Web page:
Guinea and Impunity: Rapist-Soldiers and Ethnic Cleansing

Four young Peul women in Labe, ranging in age from 18 to 24, were viciously and repeatedly raped by Guinean military during the last two weeks of November 2010.  All were kidnapped.  Two of the women were taken to rape houses, where one was held for two days along with five other women.  The other two victims were raped in the back of  pick-up trucks.

The military rapists dropped off the 20 year-old woman near a hospital leaving a note, probably of a threatening nature, for the prefect, Safioulahi Bah.  The victim was found later, rushed to the emergency room, and resuscitated.  Dropping this young woman near a hospital was not a humanitarian effort on the part of her rapists, rather it was an attempt to escape a murder charge — if she was going to die, they wanted her to do it at the hospital, not in their rape chamber.  Peul women have been raped by military soldiers in other parts of the country, including Dalaba and Pita as well.

Rape is a violent crime and a weapon of intimidation regardless of the circumstances. When members of the military rape it is a state-sponsored crime and everyone from the commanding officer, to the defense minister to the head of state is responsible.  The fact that the military targeted Peul women to rape means that the transitional government is engaged in yet another facet of its overall program to ethnically cleanse Peuls. 

Beneath the nose of the international community, the 2010 presidential election in Guinea was a showcase for ethnic targeting of Peuls.  The line was drawn in the sand early.  The “anyone but a Peul” for president was uttered repeatedly to discount Cellou Diallo’s candidacy from the start.  In the second round of the election, the Conde campaign’s rhetoric was often littered with anti-Peul slurs.  And, now we know more about the massive fraud the Conde campaign used to ensure that the Peul, Diallo, would not be able to put a toe inside the presidential palace.   We know that the electoral commission, the CENI, was infected by Louceny Camara who began stealing votes from Diallo in the first round.  We know numerous election computers were sent out of the country to be tampered with in Conde’s favor.  We know that all manner of voter list, ballot and voting station fraud was set into motion by the Conde campaign to steal Diallo’s votes.  We know Conde received financing for his campaign from the Guinean government and we know that the government worked collaboratively with Conde in the commission of fraud.

Yet, it was shortly before the election, when we witnessed the lengths to which the Conde campaign would go when it debuted an audacious anti-Peul scheme which would end in death, destruction, and displacement of Peuls.   In early October, Conde stated that Peuls had poisoned his campaign supporters through water distributed during a rally in Conakry.  While it is true that some of his supporters did become sick at the rally, it was from eating yogurt that had gone bad, not “poisoned” water.  The bad yogurt,  distributed by a Malinke businessman and friend of Conde’s, did send some to the hospital.  To beef up his “poisoning” lie,” Conde  paid several of his supporters to go to the hospital and pretend to be sick.  The more arrivals at the hospital of “poisoned” patients, the more entrenched the lie became and the more agitated Malinke supporters of Conde became.  Instinctively, Guineans knew where this was heading — a violent Malinke attack on Peuls, but only Conde and his crew knew where and when.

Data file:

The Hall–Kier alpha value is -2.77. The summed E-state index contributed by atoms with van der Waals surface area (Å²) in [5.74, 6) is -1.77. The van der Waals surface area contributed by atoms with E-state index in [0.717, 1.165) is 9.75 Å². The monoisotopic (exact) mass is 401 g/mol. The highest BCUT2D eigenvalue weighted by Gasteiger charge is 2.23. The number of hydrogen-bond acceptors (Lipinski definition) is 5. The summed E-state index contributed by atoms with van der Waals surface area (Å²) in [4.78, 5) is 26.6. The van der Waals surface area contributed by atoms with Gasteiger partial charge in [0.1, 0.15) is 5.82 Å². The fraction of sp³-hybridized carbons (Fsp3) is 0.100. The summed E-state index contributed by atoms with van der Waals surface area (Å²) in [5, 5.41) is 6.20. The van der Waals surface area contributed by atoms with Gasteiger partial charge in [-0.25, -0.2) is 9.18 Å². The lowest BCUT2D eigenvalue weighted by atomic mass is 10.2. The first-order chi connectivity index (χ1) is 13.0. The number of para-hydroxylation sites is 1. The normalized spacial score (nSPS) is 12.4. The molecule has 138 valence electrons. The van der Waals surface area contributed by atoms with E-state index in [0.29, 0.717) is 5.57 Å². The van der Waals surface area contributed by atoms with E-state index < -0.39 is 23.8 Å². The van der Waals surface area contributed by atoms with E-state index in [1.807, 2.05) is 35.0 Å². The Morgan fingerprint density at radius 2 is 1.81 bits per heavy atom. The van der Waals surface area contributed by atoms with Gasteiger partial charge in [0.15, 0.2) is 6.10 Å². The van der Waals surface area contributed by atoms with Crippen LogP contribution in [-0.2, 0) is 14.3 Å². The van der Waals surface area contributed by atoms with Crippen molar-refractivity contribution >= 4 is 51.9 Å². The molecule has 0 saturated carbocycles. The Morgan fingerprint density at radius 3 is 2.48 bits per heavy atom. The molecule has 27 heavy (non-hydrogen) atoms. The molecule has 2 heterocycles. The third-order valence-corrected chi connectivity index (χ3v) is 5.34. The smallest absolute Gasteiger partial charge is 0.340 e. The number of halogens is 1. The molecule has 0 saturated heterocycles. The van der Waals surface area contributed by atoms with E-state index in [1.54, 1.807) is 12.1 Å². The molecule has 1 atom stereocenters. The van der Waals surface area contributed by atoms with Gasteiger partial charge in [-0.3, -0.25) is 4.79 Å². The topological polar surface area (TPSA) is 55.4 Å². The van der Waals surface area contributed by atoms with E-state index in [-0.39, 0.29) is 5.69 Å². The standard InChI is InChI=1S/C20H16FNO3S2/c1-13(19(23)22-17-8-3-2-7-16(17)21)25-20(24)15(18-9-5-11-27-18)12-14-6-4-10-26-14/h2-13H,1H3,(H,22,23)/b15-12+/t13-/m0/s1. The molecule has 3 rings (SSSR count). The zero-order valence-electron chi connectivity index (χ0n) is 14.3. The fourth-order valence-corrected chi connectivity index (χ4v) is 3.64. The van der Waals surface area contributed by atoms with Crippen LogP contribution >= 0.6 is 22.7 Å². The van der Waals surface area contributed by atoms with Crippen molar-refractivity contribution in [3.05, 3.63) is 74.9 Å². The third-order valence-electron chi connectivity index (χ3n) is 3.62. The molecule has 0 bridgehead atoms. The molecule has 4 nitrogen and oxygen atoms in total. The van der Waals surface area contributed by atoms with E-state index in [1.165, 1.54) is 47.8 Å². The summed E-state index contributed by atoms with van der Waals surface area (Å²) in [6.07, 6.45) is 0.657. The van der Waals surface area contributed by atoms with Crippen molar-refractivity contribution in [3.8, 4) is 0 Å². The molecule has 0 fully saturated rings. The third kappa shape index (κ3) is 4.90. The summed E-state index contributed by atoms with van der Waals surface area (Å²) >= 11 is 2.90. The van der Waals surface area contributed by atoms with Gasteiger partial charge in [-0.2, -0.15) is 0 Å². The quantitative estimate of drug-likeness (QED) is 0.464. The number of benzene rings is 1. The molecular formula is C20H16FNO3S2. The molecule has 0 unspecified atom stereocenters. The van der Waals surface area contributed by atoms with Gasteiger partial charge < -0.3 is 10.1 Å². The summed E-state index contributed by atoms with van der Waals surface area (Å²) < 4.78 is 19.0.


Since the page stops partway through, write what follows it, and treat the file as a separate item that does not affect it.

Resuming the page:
Days after the supposed “poisoning incident,” Dr. Diallo, superintendent of Donka hospital, stated that rather than poisoning, it appeared that patients had a reaction to food that had gone bad and that the illness did not appear to be serious.  Out of nowhere, Prime Minister Jean-Marie Dore condemned Dr. Diallo for her remarks and suspended her.  What had Dr. Diallo done wrong?  She gave her medical opinion and, because it ran counter to the “poisoning” hoax narrative, she was “disciplined” by Dore.  By intervening, the Prime Minister elevated a dangerous political campaign lie to a matter of state and, in doing so, the Guinean government formally adopted the position of pitting one ethnic group against another in which it knew there would be a violent attack.  That is ethnic cleansing.

The lie was repeated over and over and, in late October, the Conde campaign incited an attack by Malinkes in Siguiri and Kouroussa, highly populated with Peuls, most of whom were supporters of Diallo.  Further evidence of the state’s policy to support ethnic cleansing came when it lent its security forces, dressed in plain clothes, to attack Peuls side-by-side with Malinkes.  As we know now, several Peuls died, hundreds were injured, and hundreds of businesses and homes were burned.  The attack was so brutal and destructive that Peuls were forced to flee to other areas of the country.  Yet, immediately after the attack, it was not clear as to what advantage this offered Conde.  It became clear as election day approached:  the attack was designed to force thousands of Peuls to flee to other parts of the country in order to prevent them from voting in their home districts on election day, resulting in the disenfranchisement of thousands of supporters of Conde’s opponent, Cellou Dalein Diallo.  Conde and the transitional government worked collaboratively to provoke a deadly civilian-military attack against Peuls — their fellow citizens.  This is state-sponsored ethnic cleansing